Spunk

By Laura Edwards

I’m all about anniversaries. And on Tuesday, I celebrated one: the two-month anniversary of a sideline sprint that ended with me crawling off the soccer field, my left Achilles tendon partially torn like a piece of frayed rope. Sixty-one days later, my Achilles spent its “anniversary” feeling just about as worthless as it did the moment it tore.

These unfortunate circumstances are partly my fault, I know. There’s no use in denying it; I’m a bad patient. After all, my doctor did tell me to wear my walking boot at all times unless I’m fully engaged in my usual fetal position in bed for a too-short night’s sleep. But the boot’s hot. It’s a pain to take on and off. It’s not the best summer fashion statement; I keep thinking I should decorate it with miniature leis and little pink umbrellas and other fun things that make me think of cute sandals and tropical islands and activities best done bootless. And, it’s not water sports-friendly. I spent this past weekend at my aunt and uncle’s house on beautiful Smith Mountain Lake in Virginia. Getting from the house to their dock in a beautiful, quiet little cove with a full view of the mountain itself requires navigating 86 unevenly-sized wooden steps. My uncle, a surgeon, was horrified at my lack of compliance with doctor’s orders – first when I attempted to come down those steps barefooted and crutch-less, and then later, when I came down the steps a second time, still barefooted but this time on crutches, only to ditch the crutches as soon as I reached the bottom step.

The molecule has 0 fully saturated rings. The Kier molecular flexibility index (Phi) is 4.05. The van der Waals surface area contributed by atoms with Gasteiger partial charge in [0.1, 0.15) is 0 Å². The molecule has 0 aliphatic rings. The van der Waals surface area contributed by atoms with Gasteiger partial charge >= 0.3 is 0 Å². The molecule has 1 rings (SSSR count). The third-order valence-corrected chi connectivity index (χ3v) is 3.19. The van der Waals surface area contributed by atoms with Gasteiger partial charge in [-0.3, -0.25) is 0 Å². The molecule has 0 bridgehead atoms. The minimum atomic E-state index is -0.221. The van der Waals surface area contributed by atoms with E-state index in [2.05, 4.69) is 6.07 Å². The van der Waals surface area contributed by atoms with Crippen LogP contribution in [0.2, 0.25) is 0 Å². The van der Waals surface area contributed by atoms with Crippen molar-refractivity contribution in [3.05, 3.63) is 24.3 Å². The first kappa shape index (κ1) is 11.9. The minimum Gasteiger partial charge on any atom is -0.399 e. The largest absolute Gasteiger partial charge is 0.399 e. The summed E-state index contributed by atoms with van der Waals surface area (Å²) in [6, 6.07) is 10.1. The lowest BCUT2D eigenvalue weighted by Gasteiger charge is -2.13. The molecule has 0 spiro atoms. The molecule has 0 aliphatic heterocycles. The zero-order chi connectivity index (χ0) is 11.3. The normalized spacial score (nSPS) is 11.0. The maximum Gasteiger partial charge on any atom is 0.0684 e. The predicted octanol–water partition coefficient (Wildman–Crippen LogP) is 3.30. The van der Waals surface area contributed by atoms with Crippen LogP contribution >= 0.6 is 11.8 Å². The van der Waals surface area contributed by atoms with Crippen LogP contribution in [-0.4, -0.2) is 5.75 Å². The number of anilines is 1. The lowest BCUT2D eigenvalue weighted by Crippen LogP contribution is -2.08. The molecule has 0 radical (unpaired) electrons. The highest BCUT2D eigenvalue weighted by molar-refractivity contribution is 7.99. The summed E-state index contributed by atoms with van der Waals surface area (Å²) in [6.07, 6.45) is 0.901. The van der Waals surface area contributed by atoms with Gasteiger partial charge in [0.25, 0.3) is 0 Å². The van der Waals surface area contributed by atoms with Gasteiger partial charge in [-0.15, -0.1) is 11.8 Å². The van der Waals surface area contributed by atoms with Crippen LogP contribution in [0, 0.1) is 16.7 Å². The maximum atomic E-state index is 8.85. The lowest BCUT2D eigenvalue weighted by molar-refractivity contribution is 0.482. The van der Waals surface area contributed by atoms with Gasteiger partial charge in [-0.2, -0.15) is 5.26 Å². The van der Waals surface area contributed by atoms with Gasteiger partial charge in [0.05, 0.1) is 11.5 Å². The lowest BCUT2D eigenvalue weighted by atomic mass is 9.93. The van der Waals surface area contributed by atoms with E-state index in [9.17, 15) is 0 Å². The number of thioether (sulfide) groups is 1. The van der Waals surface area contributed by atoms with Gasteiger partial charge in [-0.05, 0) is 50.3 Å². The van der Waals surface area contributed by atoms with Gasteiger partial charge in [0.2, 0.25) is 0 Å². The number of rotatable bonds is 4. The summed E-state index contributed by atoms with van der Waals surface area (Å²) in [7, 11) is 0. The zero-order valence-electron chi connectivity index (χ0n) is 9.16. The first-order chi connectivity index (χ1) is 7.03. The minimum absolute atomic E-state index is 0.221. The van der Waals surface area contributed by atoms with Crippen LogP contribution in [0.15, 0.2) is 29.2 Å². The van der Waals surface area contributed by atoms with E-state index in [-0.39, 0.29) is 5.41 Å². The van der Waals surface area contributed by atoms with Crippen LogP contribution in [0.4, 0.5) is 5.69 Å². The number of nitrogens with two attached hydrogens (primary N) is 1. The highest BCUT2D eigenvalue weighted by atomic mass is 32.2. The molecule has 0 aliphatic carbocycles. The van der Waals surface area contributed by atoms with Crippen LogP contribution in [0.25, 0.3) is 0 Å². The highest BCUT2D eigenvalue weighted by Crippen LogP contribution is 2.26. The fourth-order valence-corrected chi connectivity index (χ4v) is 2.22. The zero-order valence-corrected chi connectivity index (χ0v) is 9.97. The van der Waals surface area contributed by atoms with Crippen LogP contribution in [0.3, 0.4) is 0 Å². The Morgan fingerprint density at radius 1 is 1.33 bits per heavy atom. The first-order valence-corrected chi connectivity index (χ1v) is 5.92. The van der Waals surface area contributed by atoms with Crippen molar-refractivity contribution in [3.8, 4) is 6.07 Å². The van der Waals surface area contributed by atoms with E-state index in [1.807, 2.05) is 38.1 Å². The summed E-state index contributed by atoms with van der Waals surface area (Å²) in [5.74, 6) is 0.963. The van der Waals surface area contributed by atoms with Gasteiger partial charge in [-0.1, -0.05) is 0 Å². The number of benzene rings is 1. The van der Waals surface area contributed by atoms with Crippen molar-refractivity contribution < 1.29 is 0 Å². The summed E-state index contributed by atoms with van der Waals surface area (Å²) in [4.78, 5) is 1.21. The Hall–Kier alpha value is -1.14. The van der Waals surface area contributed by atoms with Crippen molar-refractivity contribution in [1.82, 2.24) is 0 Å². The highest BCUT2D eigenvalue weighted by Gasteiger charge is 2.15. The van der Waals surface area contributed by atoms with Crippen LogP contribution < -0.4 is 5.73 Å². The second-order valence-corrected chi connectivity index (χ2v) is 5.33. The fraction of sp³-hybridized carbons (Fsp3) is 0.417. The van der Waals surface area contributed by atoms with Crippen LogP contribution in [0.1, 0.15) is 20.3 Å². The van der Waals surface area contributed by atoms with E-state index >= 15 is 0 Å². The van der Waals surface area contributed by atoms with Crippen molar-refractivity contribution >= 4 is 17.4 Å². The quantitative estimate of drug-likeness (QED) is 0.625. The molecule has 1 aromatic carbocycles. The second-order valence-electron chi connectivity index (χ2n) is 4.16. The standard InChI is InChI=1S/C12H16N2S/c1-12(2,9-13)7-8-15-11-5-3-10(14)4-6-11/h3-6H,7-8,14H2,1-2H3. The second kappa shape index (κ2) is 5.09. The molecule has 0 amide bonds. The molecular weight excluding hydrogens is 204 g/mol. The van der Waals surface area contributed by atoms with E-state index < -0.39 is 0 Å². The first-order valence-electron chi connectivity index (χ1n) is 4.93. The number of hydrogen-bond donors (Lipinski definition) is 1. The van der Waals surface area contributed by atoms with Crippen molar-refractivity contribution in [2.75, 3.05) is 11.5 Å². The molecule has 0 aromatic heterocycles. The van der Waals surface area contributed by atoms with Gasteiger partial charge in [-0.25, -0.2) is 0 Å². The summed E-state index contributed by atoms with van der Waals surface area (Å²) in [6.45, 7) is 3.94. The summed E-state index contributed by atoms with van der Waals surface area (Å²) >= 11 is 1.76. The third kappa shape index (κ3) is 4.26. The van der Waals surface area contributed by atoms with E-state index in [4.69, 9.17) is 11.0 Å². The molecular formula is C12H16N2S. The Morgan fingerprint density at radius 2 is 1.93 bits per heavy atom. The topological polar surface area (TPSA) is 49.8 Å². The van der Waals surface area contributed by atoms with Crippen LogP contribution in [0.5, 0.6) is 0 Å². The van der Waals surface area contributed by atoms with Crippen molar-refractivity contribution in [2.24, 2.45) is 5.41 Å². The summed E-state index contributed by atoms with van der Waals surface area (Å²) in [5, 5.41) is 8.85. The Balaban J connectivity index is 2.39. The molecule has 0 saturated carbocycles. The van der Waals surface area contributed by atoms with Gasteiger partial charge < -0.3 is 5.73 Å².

One reason I’m a bad patient is that I am extremely prone to cabin fever. I cherish those fleeting moments in which I have nothing to do and can simply sit still and breathe, but when I’m forced to sit still, it drives me crazy.

The second reason I’m a bad patient is that I’m just plain stubborn. Sometimes, when instructions don’t suit me, and I’m the only one who stands to lose, I just don’t follow them.

I’m stubborn about Batten disease. Some people have asked me, and my mom, why we’re still fighting this damn monster. It’s winning the fight right now and has been all along, so why are we still throwing punches?

I’ll tell you why we’re still fighting. We haven’t been knocked out yet, that’s why. We may have bloody lips and swollen eyes and busted noses, but we’re still standing, and we’ve managed to get in a lot of good licks on Batten, too. There are still people out there who haven’t heard Taylor’s story. There are still people out there who, given the opportunity, would be inspired to fight beside us – for one battle or maybe the whole war. I learned that this spring; I spoke publicly on behalf of Taylor’s Tale on six different occasions, and every time, at least one perfect stranger came up to me afterward wiping away “I want to help” tears. And, most importantly, there’s still a lot of kids who need us to keep fighting. We won’t find the answer in time to save all of them – maybe not even my own sister. I know that. Believe me, I’ve known it for a long time.

But just as my family’s still standing, my sister’s still smiling. When Taylor was little, we called her “spunky,” which really meant she was stubborn as hell but so damn cute that “spunky” just fit better.

Keep throwing those punches, Batten. Eventually, the fight will end, and you’ll be lying on the ground, and we’ll be standing. We’ll be covered in blood, and we’ll struggle to keep our balance, but we’ll still be on our own two feet. Because we’re too spunky to take “no cure” for an answer.

In spunk we trust.

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